After nine years of following the love story of the least likeable character on television, I have been slapped in the face one final time by the inconsistent, unrealistic sitcom that once used to make me laugh: How I Met Your Mother.

The following material contains spoilers to the series finale of How I Met Your Mother. You have been warned. However, to those who haven’t watched the finale just yet, here’s another fair warning: Accidentally reading spoilers for that trainwreck of a show angers you less than actually watching it.

At its heart, How I Met Your Mother was nothing but the drunk, confused cousin of Friends. Granted, sometimes it’s fun to hang out with a drunk, confused cousin. It can lead to moments of true emotion or unexpected hilarity. Unfortunately, these moments grow boring and annoying after a few minutes. How I Met Your Mother decided to do this for nine years.

Friends was a show that captured the evolution of six peoples’ personalities, relationships, careers and world views. It was a view into young America at the turn of the millennium, and it was as relatable as it was poignant.

How I Met Your Mother was about an old man telling his kids about the hundreds of girls he hooked up with before he married their dead mother­, and then explaining how he wanted to start dating his best friend’s ex-wife for the fifth time.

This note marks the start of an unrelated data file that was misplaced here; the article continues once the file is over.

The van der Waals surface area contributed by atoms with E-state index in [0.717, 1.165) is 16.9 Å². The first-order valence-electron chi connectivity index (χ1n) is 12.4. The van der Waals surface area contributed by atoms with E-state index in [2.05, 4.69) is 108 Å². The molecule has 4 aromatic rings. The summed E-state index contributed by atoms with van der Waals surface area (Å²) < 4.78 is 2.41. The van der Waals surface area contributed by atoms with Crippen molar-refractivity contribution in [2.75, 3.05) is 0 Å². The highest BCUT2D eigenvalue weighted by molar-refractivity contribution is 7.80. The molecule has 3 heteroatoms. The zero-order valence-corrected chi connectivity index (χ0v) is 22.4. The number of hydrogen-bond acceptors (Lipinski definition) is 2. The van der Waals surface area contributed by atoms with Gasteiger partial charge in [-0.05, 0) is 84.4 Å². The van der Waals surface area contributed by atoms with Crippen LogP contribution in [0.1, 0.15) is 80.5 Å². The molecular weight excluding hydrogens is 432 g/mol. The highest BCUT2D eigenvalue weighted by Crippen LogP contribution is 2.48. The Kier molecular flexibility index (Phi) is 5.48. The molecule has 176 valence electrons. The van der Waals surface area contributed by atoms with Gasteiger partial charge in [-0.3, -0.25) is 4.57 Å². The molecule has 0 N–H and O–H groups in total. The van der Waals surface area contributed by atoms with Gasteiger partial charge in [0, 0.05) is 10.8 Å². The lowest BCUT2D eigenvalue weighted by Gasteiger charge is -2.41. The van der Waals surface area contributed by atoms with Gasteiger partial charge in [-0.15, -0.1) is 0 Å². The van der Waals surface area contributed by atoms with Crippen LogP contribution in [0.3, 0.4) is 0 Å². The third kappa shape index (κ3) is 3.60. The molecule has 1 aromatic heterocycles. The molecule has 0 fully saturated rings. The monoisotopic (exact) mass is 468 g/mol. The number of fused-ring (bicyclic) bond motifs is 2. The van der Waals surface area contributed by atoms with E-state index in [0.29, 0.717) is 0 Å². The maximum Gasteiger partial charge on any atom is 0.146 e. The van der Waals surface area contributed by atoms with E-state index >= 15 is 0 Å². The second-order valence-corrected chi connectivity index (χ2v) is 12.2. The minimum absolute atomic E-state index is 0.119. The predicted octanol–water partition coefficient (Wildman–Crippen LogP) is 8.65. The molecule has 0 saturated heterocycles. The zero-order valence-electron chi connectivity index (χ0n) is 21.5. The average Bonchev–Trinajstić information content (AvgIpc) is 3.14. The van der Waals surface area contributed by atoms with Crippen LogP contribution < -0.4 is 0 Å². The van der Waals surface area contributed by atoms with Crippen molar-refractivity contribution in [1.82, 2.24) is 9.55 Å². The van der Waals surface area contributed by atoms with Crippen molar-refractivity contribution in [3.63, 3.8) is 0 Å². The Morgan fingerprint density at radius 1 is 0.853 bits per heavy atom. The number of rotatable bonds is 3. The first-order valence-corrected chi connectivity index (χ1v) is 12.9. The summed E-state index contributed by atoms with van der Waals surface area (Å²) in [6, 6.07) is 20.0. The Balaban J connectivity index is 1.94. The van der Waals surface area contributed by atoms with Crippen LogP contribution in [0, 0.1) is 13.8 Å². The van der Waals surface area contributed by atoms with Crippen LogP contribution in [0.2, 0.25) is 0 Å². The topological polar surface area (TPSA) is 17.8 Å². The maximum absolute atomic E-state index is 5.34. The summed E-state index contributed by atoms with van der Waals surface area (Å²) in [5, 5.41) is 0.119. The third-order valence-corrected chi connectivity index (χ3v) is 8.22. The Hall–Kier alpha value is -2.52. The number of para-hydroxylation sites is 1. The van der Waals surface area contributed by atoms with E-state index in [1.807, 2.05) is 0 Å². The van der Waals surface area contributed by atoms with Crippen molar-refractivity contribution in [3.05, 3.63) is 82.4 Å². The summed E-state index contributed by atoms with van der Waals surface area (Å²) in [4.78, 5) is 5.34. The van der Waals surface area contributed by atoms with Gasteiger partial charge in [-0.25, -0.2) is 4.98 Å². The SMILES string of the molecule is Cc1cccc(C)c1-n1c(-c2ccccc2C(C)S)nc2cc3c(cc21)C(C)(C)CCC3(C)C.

In addition to the extremely disappointing and contrived ending, How I Met Your Mother suffered from several other flaws. Possibly the most serious of these flaws was the slow, painful degradation of the show’s protagonist, Ted Mosby.

In the first few seasons of the show, Ted is portrayed as the hopeless romantic. He is genuinely kind to his friends, and it is almost impossible to not root for him.

Fast forward seven years. Ted has become a whiny, annoying hypocrite who complains about being left at the altar as he drives Victoria away from her own wedding.

Completely forgetting the lack of a believable or likeable protagonist, How I Met Your Mother suffered from another fatal flaw: its ridiculous length.

Actor Jason Segel, who played Marshall Eriksen in the show, was originally meant to act for only eight seasons. However, the show creators strong-armed him into playing the character for another final season. In an interview with GQ after the fifth season finale, Segel complained about playing Marshall for so long.

“When your idol is Peter Sellers, playing one character for eight years what you’re trying to do. I don’t really feel like I have that much more to offer with this character,” Segel said.

Segel’s words proved to be prophetic. Ultimately, the show failed due to its overstretched length. The characters eventually stagnated, leaving behind an uninspiring plot, unfunny jokes and an absolutely devastating series finale.